Even then, they were few and far between. The first thing I noticed when I started going to conferences, was that the grad students were more affluently dressed than the faculty.

          Then I watched - and documented - 88% of the single parents on public assistance driven out of my public university in one year (911 down to 106), thanks to Welfare Reform.

          Then I read the university leadership's response to cricitism of this decline and the result of their meeting with the Democratic Party leadership over the public outcry: "not one penney of university money will be spent keeping anyone coming off of welfare in school."

          When I got to graduate school, I would hear the occasional student or faculty member say, "if you can't afford it, you don't belong." By the time I finished my ph.d. the chancellor and his VP for student affairs was saying the same thing.  This chancellor also told students, "if you can't afford [this school's tuition], go to a community college."

          Then he built luxury housing for affluent students, while the poor and working class were gutted from the school.

          When I graduated, I taught at the closest community college to this school. My classes were held in a Quonset hut . There were 10 full-time faculty, several of which were doing administrative duties and over 90% of the faculty were adjuncts making 2000-3000 dollars a class, no benefits, not even any social security payments taken out of their checks.  

          Poor people teaching poor people, while they all drown in debt forever. The poorer the student population, the greater the percentage of adjuncts and the lower their wages. Of course, in all places administrators outnumber full-time faculty and nobody ever heard of an 'adjunct administrator'.

          Howard Zinn would never have gotten a full time job, if he graduated with a Ph.D. today.  Most college professors are adjuncts, making an average of 2000 dollars a class, less than 20,000 dollars a year and teaching twice the working load of full-time faculty.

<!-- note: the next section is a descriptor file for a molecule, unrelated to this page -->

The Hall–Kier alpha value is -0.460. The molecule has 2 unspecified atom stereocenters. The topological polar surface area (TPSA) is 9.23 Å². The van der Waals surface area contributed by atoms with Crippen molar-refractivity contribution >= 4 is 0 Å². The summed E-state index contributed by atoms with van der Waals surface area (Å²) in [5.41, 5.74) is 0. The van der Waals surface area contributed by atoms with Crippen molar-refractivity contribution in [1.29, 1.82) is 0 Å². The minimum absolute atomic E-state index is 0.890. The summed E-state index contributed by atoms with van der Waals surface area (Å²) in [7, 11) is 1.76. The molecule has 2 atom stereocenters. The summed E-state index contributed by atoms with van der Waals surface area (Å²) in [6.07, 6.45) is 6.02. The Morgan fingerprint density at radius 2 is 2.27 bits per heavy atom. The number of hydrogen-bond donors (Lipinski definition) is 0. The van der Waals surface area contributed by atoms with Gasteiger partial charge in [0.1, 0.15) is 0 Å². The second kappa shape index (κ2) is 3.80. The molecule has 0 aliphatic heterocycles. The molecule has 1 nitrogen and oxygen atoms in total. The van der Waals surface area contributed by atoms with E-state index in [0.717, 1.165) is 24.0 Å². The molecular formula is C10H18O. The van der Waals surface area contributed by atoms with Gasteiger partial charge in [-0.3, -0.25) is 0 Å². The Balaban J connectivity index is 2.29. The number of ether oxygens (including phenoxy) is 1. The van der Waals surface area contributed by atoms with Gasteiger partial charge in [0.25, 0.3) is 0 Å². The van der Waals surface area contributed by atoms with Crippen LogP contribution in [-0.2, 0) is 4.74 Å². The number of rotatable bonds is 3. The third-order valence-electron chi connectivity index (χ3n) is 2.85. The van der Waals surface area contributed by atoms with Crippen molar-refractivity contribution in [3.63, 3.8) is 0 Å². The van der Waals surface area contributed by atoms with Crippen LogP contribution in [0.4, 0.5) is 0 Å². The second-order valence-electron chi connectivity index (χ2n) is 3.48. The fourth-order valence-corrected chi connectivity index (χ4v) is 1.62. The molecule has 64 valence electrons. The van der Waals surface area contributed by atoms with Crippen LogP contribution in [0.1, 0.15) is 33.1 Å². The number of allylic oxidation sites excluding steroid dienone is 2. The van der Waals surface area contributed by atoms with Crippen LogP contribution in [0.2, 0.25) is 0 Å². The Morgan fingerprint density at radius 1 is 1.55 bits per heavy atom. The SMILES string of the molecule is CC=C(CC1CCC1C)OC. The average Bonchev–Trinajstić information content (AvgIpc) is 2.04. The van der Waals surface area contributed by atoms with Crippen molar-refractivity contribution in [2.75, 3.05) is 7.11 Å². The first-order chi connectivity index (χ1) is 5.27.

He would be toiling away, teaching 6-10 courses a semester for 2-3000 a class and driving all over Massachusetts trying to get to the next class.

          He would never have written any of his books, because he would have spent every waking hour teaching, driving and grading.  He would not get any grants, because he was only a temporary worker. He would have had to pay his own way to conferences, while his 'betters' had their expenses paid.

          As another adjunct put it to me - he was teaching 10 courses a semester - 'we've returned to the era of the robber baron.'  

          And that's one of the major purposes of destroying full-time teaching at the college level.  Making sure that we never have any more Howard Zinn's or Noam Chomsky's.  And we have Bill Clinton's 'education reforms' to thank us for that.  Obama's just building off Clinton's exclusionary efforts.

          •  I agree. (6+ / 0-)

            Zinn getting in at BU was an aberration born of that brief flowering of the 60s.  Rare before and since.